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Arizona State football likes the ‘talent level’ in revamped secondary

Arizona State defensive back Kareem Orr (25) runs back in interception for a touchdown against Arizona during the second half of an NCAA college football game, Saturday, Nov. 21, 2015, in Tempe, Ariz. Arizona State won 52-37. (AP Photo/Matt York)

TEMPE, Ariz. – The answer drew laughter from reporters.

Head coach Todd Graham, though, was merely speaking the truth.

“Probably not a bad thing,” he said, smiling about a revamped secondary in 2016. “I can tell you we’re not going to get any worse.”

Arizona State must replace three starters plus a key reserve in the defensive backfield, a unit that helped to allow a Pac-12 worst 337.5 passing yards per game. Much of that had to do with the defensive’s tendency to give up the big play.

Last season ASU gave up 24 plays of 40-plus yards, the most of any FBS school.

“Obviously, the number-one thing on defense is eliminating the big play. That means keep everything in front of us,” Graham said. “Eliminate the big play is our number-one focus on defense.”

Of course not all of that falls on the secondary, but improvement there would go a long way.

To begin with, redshirt sophomore Armand Perry is healthy.

The 6-foot-1, 200-pound free safety played only two games in 2015.

Perry sprained his left ankle and suffered ligament damage Week 2 against Cal Poly.

“It’s something I couldn’t even describe,” he said of missing much of last season, which earned him a medical redshirt. “When you have a game that I love so much, that I take pride in and I’ve played my whole life taken away from me, it’s like, man, it really hit me hard. Rehab was tough. Just everything was tough. My mom really helped me get through it, sending me messages everyday, just staying positive because when something like that happens you can really think negative. Just staying positive, just attacking the day to try to get back out there.”

In Perry’s absence, true freshman Kareem Orr stepped into the lineup and started nine of the last 11 games of the season, setting an ASU freshman record with five interceptions, including a pick-6 against rival Arizona.

Orr landed on both ESPN’s and USA Today’s Freshman All-American teams.

Add junior college transfers Maurice Chandler and J’Marcus Rhodes plus junior Chad Adams, sophomore Dasmond Tautalatasi and De’Chavon “Gump” Hayes, who is also seeing time this spring at running back, and Graham likes the effort thus far.

“I like the talent level,” he said. “I think we might be faster in the backend, obviously when Armand is in there. Having him back has been a positive. He’s got tremendous potential. He’s looked really good.”

Who starts is still being determined but the on-going evaluation process includes players receiving reps at both cornerback and safety.

Graham calls it dual-training.

“Remember what happened last year with Solomon (Means), I had to move him late (from safety to corner) and then he didn’t know (the position),” Graham said. “You have that learning curve, so we want to dual-train them. That’s part of kind of our analysis that we wanted to improve upon so the next-best DB goes in instead of the next-best safety or corner. We’ll go field and boundary (specific position training) in the fall but in the spring that’s how we’re doing it — dual-training.”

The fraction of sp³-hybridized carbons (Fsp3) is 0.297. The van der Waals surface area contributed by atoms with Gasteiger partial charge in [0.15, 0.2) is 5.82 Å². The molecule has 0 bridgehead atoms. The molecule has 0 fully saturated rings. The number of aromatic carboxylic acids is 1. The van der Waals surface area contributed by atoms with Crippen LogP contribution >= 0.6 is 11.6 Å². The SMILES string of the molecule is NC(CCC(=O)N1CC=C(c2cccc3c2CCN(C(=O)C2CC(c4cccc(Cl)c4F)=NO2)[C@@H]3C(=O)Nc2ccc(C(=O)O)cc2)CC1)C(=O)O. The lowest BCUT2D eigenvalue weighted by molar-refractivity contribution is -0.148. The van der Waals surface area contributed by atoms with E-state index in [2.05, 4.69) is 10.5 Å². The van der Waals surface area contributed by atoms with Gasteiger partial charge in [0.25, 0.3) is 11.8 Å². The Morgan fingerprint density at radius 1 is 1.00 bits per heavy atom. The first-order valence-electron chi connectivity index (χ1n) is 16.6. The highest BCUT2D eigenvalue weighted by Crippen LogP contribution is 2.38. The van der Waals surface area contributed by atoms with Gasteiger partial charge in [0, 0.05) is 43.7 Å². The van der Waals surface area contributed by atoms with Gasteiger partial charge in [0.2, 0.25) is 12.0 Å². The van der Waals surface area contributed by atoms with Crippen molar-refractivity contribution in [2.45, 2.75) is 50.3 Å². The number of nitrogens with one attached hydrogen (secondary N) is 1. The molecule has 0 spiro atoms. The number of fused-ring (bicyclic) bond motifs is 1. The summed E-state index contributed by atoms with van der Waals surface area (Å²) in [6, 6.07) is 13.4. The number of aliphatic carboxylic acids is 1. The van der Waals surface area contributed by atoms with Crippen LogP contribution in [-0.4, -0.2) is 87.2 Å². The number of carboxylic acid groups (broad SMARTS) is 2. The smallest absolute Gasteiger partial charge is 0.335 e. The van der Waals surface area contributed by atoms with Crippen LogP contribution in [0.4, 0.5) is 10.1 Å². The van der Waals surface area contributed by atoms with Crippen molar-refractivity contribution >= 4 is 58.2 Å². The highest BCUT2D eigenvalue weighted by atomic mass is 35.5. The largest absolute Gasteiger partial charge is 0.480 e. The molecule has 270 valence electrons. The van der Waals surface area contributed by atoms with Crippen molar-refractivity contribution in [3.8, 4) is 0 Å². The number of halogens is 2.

Another change this spring is the coaching.

Gone is Chris Ball, who joined former offensive coordinator Mike Norvell at Memphis. That opened the door for Graham to hire T.J. Rushing as new defensive backs coach.

Rushing spent last season as a defensive assistant at Stanford, his alma mater, and now returns to ASU, where he worked as a graduate assistant in 2012 and 2013.

“Coach Rushing has the worst job here because he has to work with me,” Graham said, smiling.

Rushing, 32, played three years in the NFL, winning a Super Bowl and two AFC Championships with the Indianapolis Colts.

“As soon as Coach Graham said they were hiring T.J. Rushing,” Orr said, “I was like, ‘Oh yeah, the one that played for the Colts?’ He was like, ‘Yes sir.’ OK, I know who you’re talking about.”

Added Perry: “Any time when you got a coach who’s actually been there and done that, it’s kind of a newfound respect for him because he made it to the level I want to go to. Just having him, just having that spirit; he’s a real cool coach.”

Rushing, along with graduate assistant Jarred Holley, are putting a lot of their attention on technique.

Yes, there’s a new scheme but also a “different mentality,” according to Perry.

“We had some guys go down last year. We had some kind of inexperienced guys step in. We’re going to get all that taken care of,” he said. “I feel like me and Kareem, we’re going to be real leaders on this defense to minimize those big plays and just play with a whole different mentality.”

Orr pointed to communication as the issue last season leading to blown coverages and big plays allowed.

“We’re a lot more communicative (in practice now),” he said, before bringing up the season opener Sept. 3 against Northern Arizona. “We itching bad. We ready. We want greatness this year.”

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